• The Data shows benefits for going to college. Here’s a raw version for unemployment and earning potential. A simple read of Senate Bill 14 would appear to mean that the state is directing that a greater proportion of the workforce be coerced into a job sector with lower earning potential and higher rates of unemployment:

The State Board of Education, in collaboration with the State Board of Community Colleges, shall develop strategies to increase the number of high school students engaging in career and technical education, especially in the areas of engineering and industrial technologies, and in other occupations with high numbers of employment opportunities.

This is being done for the needs of the state, which are being emphasized over and above individual career development and vocational choice. This is every bit as important (and maybe even moreso) for someone with a disability, where increasing a person’s specific vocational preparation levels can reduce or remove barriers to entire professions and millions in potential lifetime income.

Concluding My Thoughts

Can you imagine having your diploma stamped a certain way, by your state government, because that’s what private employers want it to say? I think that’s wrong. But let’s say we’re just looking at this from a state government  supply-and-demand point of view. Here are some summary reasons why I think mandating young high school graduates to undertake a specific job sector is wrong for the state:

  • We’re pushing a new generation into an over-saturated job market. In another legislative action, North Carolina has ceremoniously and cheerfully cut unemployment benefits in their scope, as well as in their length. This means in July of 2013, 170,000 unemployed people in North Carolina will be, according to the logic of the bill, looking harder for work than they were before. They’ll be more interested in “doing whatever possible” to meet basic needs with low wage jobs. This will apparently bring employers to our state, knowing that this labor is cheap and desperate- but will 170,000 new jobs arrive in North Carolina over 6 months? The other presumption is that there are current jobs which the chronically unemployed just should have settled for, but their benefits were too high. Keep in mind that graduating seniors will enter that very same job market. There are simply more jobs available to educated people than to lesser educated people, as illustrated here.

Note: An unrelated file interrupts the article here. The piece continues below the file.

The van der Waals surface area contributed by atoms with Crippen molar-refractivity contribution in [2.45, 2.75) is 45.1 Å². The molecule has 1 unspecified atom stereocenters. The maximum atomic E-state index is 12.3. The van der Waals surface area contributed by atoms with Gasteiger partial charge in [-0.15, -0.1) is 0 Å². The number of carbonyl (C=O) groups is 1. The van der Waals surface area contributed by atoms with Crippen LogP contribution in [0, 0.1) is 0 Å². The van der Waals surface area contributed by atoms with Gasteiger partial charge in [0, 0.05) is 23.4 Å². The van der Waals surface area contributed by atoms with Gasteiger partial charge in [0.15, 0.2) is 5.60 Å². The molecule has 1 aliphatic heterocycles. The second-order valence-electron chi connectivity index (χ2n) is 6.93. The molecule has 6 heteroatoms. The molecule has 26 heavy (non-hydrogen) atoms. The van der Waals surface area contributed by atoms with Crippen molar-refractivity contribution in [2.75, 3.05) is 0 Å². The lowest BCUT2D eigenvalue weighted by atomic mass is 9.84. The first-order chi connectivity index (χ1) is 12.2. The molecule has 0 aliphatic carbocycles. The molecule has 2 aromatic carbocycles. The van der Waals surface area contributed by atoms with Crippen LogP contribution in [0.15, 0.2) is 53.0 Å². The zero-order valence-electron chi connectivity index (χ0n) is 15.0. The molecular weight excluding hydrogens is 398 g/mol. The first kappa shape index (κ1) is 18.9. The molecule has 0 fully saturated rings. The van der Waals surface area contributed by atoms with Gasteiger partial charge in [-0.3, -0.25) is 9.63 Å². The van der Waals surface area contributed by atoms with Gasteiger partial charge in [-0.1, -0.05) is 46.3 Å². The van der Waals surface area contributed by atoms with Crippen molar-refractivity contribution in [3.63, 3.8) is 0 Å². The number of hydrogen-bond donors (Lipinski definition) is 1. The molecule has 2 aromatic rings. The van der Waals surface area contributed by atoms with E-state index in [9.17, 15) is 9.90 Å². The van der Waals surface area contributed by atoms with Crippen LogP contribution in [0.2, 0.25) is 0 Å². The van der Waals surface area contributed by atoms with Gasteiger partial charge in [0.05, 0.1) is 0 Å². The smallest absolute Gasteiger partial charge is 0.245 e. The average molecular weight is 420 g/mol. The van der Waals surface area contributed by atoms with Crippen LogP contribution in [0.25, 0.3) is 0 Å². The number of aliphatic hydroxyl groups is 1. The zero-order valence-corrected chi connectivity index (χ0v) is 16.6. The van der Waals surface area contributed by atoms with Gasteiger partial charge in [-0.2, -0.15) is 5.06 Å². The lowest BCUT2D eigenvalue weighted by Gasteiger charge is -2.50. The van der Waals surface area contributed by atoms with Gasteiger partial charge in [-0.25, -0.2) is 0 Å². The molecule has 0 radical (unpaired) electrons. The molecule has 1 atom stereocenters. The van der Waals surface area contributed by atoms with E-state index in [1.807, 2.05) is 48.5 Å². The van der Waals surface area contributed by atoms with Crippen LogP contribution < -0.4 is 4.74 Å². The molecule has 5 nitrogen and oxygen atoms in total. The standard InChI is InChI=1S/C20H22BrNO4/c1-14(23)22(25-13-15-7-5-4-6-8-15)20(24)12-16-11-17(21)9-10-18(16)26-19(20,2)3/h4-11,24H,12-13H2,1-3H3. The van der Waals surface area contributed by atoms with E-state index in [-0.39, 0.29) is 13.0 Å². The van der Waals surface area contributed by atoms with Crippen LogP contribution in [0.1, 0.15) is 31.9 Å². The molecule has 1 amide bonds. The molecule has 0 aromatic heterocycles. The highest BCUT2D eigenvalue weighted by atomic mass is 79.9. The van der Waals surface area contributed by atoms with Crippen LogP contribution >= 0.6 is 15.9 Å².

• We are solving an over-saturated job market by lowering our citizens’ education, when we could instead attract higher educated jobs and employers. Education level is associated in the developed world with industrial advances, higher standards of living, and reduced crime and criminal recidivism. Be sure to click on those links.

Finally, because there is a culture in this state and nation to engage in testimony-based political discourse, I add the following: My bachelor’s degree is a liberal arts degree, and I have never been unemployed. I have always chosen my career and professional moves, and always will. I cannot imagine where I’d be if my high school guidance counselor had coerced me into something technical- or mandated it as such by stamping it on my diploma.

Broken Hearts and Examples of Hope in “Azeroth” and Beyond

sitOne of the many aspects of gaming is community- and with that comes social despair and also social redemption. I pretty much always hold to a principle of “good-karma gaming”, or “enlightened gaming” whereby players recognize their roles as not only competitors, but as human beings who intentionally play among other human beings as opposed to on a console with no connection. Enlightened gaming, from the way my compatriots and I have always understood it, has been exemplified through an openness to fairness, kindness, and helpfulness. This means that competition isn’t rooted in making someone feel bad, but rather in skill and chance. Do I enjoy “pwning”? Yeah. That is skill and competition.

posIt doesn’t mean someone has to feel bad, get called names, get ostracized.

I’ve been part of communities in counter-strike (1.5 and on), Diablo II and III, and World of Warcraft, which held such a principle in common. In some of these games, it took a while for me to find like-minded people. I feel there are a number of continuums through which we can understand gamers’ levels of positive and negative regard.

Reasons to like you

I am cognizant, appreciative, and in awe of the work of Nick Yee with regard to gamer behavior and motivations, which I don’t want to reproduce here, nor conceptually replace. He is ridiculously thorough, an absolute genius, and a mentoring presence as I grow into the researcher I want to be. Rather, I am reflecting on my experience of a selected social order within massively multiplayer online gaming and how it relates to player-to-player relations, positive and negative.


The first is how players relate to one another in relation to competition. The simplest way to look at this is through the lens of “newb vs. pro” and to see those two extremes as treated synonymous with “dis likable vs. likable”. Quite simply,

if you suck, we hate… but we’ll love, if you dominate.